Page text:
October 5, 2014:
In late September the U.S. Army announced it was sending a division headquarters (about 500 troops) to Iraq, the first such unit to be in Iraq since 2011. Actually only about 200 of those troops will be in Iraq, the rest will be at other bases in the region. About a third of the troops in Iraq will be up north in the Kurdish controlled area while the rest will be near Baghdad.
The U.S. Army introduced new divisional and brigade organizations shortly after 2001. These reforms made the brigades, not the divisions, the primary combat unit. The new divisions still controlled many major support units. All these support units, including the division headquarters, were redesigned to be capable of operating independently, which is why just a division headquarters is being sent to Iraq. The reorganization resulted in a lot of new names for components of the division. But the division headquarters remained a battalion size unit, although with a slightly different mix of specialist sub-units. Other parts of the division, especially the support units, also went through some changes. There are now five types of “sustainment” (support) brigades. These are; Artillery Fires (cannon and rockets), Aviation (helicopters and UAVs), RSTA (Reconnaissance, Surveillance and Target Acquisition, formerly reconnaissance units, but RSTA includes UAVs and intelligence troops as well), Maneuver Enhancement (division headquarters), and Sustainment (the old Division Support Command, but smaller because many support troops are now assigned to brigades) brigades.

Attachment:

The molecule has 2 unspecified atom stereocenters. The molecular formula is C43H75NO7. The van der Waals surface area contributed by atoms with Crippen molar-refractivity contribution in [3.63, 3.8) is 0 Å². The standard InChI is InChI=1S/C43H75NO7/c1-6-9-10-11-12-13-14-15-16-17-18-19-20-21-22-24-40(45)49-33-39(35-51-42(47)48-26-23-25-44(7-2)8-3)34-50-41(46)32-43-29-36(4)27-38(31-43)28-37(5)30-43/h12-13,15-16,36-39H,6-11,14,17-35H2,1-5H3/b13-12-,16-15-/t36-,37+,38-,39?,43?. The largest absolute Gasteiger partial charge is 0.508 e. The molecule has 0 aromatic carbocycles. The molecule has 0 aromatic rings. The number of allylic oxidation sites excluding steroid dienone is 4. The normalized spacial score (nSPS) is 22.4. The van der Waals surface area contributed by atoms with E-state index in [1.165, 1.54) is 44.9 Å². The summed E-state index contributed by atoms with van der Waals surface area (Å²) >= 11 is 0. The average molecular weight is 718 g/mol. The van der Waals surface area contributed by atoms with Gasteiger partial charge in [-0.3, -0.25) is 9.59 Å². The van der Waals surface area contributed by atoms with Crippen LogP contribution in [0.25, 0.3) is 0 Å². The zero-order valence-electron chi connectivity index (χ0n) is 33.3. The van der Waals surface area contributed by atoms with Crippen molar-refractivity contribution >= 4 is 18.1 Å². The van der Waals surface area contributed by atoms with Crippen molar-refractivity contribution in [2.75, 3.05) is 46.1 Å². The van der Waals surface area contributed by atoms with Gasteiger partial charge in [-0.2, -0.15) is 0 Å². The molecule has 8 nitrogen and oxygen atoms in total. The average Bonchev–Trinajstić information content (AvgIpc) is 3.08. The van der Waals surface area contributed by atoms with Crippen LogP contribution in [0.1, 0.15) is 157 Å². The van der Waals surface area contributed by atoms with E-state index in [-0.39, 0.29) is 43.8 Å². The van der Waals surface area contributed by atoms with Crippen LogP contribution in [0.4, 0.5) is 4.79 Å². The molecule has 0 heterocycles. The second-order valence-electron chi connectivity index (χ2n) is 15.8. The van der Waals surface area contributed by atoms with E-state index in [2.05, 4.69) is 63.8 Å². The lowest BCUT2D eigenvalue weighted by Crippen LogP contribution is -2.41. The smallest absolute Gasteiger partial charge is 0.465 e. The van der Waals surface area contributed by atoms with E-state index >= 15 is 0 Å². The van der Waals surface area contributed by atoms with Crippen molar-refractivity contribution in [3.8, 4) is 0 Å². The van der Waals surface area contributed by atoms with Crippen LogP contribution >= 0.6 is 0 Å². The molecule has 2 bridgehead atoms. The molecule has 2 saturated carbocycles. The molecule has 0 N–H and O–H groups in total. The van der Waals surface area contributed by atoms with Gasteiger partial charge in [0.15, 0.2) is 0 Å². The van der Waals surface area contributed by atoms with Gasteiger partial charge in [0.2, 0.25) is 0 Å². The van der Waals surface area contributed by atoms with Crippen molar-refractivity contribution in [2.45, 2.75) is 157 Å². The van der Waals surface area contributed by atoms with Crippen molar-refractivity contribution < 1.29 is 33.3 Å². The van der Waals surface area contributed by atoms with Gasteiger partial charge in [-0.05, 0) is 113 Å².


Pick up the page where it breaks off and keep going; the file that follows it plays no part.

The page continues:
The new division headquarters was designed for what the one from the 1st Infantry Division is being sent to Iraq for; coordinate the activities of a bunch of support and combat brigades. The new division organization was designed to be very flexible and that is the watchword in Iraq this time around. The 1st Infantry Division headquarters will coordinate operations of a lot of small combat units, contractors and support organizations.
The new brigades have more support units permanently attached and can be more easily sent off to fight by themselves. In the past, doing this involved quickly adding a lot of support units to the brigade. But the new organization makes small support units part of the brigades and, more importantly, the brigades train using these support units and learn to work well with them. The divisions still exist but operate more like the corps has for the last two centuries (coordinating the actions of a few divisions and only having a few support units under its command).
The reorganized divisions originally had four of the new brigades but can control more (or less) in action. The recent budget cuts and combat experience have resulted in a return to three combat brigades per division. Each of the new brigades (or BCTs, for Brigade Combat Teams) has 3,500-4,000 troops (depending on the type). There are three types of BCTs: light (infantry, including paratroopers), heavy (mechanized, including tanks), and Stryker (mechanized using wheeled armored vehicles). This larger number of combat brigades is achieved by reorganizing the combat units of each division into four brigades, instead of the current three. There are several independent brigades as well.